Mood boards or vision boards are a great tool for exploring your brand values and personal style

So I spent time working out how to use a camera and set up a balanced shot, I took dozens and dozens of images of the same thing to get the perfect one, I played around with styling objects to see what had the best impact. Everything I learnt was from doing. And I took some awful shots and made some interior faux pas, but as frustrating as that process was, it all helped inform my personal style. You can always archive images on Instagram, paint over a wall or edit a blog post.

There’s something to be said for not overthinking things. I have moments when a shot isn’t working or days when I don’t have any inspiration. I just take those days for what they are and try to remember that there’ll be other days and inspiration will likely come when I least expect it.

In fact, I’ve realised it’s the moments when I’m not doing anything at all that I get my greatest inspiration. Creativity ebbs and flows and we can’t be on our A game all the time. Those quiet moments without much work or when we’re doing a mindless task like walking the dog or reading a book are as important as the busy times. I know I get my best interior ideas when I’m in the shower or just about to fall asleep.

Time away from the screen is as valuable as time working – rest and time doing nothing helps reboot your creativity

Being consistent
Once I figured out what worked, the key was keeping it consistent so everything from my Instagram to my blog to my business to my home had a cohesive style. That’s about referring back to the same values but interpreting them in a new way for each project. It might mean editing your images to the same setting, always shooting in natural daylight or putting a bit of yourself in each image. I used to plan out my content and batch shoot images for a week ahead, but now I post much more in the moment, when I feel like it. I’m still finding a balance between sticking to my style and occasionally surprising readers or pushing clients a little out of their comfort zone to find that little extra spark of magic.

Finding your personal style involves some level of consistency so people can instantly recognise your work – I like shooting in natural light and have a little unwritten rule that there has to be something grey, something white, something monochrome and something green!

Looking inwards and blocking out some of the noise
While Pinterest and Instagram can hold a wealth of inspiration, sometimes it’s a good idea to step away from the screen and the reels of perfectly polished interiors. Those sites are great for a quick dose of inspiration, but it can become a dangerous cycle of comparison (and copying for some) if you keep going back to the same images or accounts.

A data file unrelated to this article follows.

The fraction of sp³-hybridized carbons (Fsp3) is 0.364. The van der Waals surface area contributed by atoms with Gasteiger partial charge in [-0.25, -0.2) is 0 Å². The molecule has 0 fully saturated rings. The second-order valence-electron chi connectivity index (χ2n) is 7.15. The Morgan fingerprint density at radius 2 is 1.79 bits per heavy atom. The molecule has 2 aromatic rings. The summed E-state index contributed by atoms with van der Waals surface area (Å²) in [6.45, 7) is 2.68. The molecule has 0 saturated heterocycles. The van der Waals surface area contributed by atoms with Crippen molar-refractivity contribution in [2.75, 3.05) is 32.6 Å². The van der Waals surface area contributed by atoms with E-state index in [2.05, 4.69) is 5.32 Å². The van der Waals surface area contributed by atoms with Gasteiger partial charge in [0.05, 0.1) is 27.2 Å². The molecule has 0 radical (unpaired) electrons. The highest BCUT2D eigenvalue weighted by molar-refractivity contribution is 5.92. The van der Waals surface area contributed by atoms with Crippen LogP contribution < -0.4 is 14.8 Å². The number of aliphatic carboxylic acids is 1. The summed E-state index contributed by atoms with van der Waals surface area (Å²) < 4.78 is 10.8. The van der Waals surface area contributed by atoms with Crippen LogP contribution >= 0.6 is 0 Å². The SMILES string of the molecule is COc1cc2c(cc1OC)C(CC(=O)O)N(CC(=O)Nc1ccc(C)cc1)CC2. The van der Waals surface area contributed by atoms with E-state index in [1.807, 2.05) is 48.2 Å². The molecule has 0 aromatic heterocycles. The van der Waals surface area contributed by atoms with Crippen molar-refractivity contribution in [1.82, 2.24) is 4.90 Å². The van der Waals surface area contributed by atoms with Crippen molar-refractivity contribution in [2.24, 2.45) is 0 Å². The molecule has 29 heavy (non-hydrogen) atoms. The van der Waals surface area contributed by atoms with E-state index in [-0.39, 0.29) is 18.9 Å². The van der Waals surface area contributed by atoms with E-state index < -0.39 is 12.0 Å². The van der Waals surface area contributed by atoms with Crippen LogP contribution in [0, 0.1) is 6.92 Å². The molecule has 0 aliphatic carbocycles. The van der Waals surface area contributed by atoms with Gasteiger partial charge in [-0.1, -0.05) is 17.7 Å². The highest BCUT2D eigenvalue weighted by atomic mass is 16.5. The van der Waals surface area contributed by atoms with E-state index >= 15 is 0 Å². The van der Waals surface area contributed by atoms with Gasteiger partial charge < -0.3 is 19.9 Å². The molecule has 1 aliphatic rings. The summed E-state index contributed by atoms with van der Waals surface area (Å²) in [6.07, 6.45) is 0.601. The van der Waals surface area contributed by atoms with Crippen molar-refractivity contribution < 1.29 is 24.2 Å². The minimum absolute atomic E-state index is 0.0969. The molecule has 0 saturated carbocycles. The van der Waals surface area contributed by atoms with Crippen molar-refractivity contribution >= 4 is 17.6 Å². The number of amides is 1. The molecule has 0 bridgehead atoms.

Sometimes I need to put blinkers and block out some of the noise. If I find myself comparing my blog, work or home to someone else, instead of winding myself up with jealousy, I try to reflect it back on myself. It can be harder in practice but for instance, if I see someone with a new book deal, I might go and write a proposal for my own, if I keep eyeing up someone’s beautiful images, I might go and spend some more time working on my photography and editing. I try to channel that negative energy into something beneficial for my business and home, a little push to do better.

Being a perfectionist can sometimes work in my favour because I obsess over the little details until I get it right

Being a perfectionist
I’m a perfectionist and obsess about the little details. I spend a lot of time analysing and picking apart my images and my home. It’s probably not always healthy but it has helped me refine my style and improve my photography because I’m always striving to improve. I want my blog and Instagram to show the very best of my work, so if there’s a day when I’m not feeling inspired or my work isn’t up to par, it’s OK not to post or share something just for the sake of it. When I made a commitment to quality, that’s when I started to see real results.

Not being afraid to fail and make mistakes
I’ve made some terrible design choices in the past and I have a long list of things I’d like to change in my home. But that’s OK, it’s my first proper home all of my own; I can get things wrong and make decisions I later regret and still have a thriving business and a home I love. Little failures help you on your way. It’s often only when you look back that you realise what really worked and what didn’t. Sometimes you need that hindsight. For me, finding your personal style is also about relaxing into it and not being too restricted by it; allowing yourself to grow and learn.

I also need to constantly remind myself that no home is perfect; none of us are perfect but social media sometimes tricks us into thinking so. Instagram is just a reel of highlights and don’t be fooled by all these beautiful homes; everyone has a messy corner, a scuff mark on the wall, a pile of washing to attend to, something they don’t like about their homes or even themselves. We need to stop judging ourselves on the state of our homes and start enjoying them for what they are – little sanctuaries that can make us feel comforted, safe and calm.

The evolution of my living room, from when we first moved in until now. From pale and minimal to warm, cosy and more sophisticated

Allowing my style to evolve
Homes evolve with us, they’re never set in stone. I know mine changes in little, sometimes imperceptible, ways every day; I move objects around or change things up with with seasons. Our style might change too. And that’s OK, as long as it feels right and still resonates with you.

When your home or style evolves it often means that you’re getting to know yourself better and improving your skills. I now know how to take better photos and frame a shot well

I went through a very pared-back stage where everything was very minimal and muted. It was good because it allowed me to treat my home as a blank canvas and add colour, texture and interest slowly as felt right. But now I look back on those images and think that’s not me at all. I worry that minimalism can come across as a bit too purist, a bit too virtuous and restrictive. I don’t want my followers to feel bad about themselves or their homes like I often do when I see other people’s tidy interiors and organised lives. I’m drawn to real, everyday homes that have life and tell a story, so that’s what I try to portray a little in mine. I’m still working out how to show a balance between curated and candid, but that’s all part of the creative process and getting to know myself. Because when you truly know yourself and your personal style, that’s when others – readers, customers, friends, followers – will get on board and really cheer you on because it will come from a place of honesty and integrity. 

Our homes and our styles adapt and evolve to suit us better. To begin with I played it safe by going very minimal in my home, it allowed me to treat the space as a blank canvas and add texture and colour slowly and with intention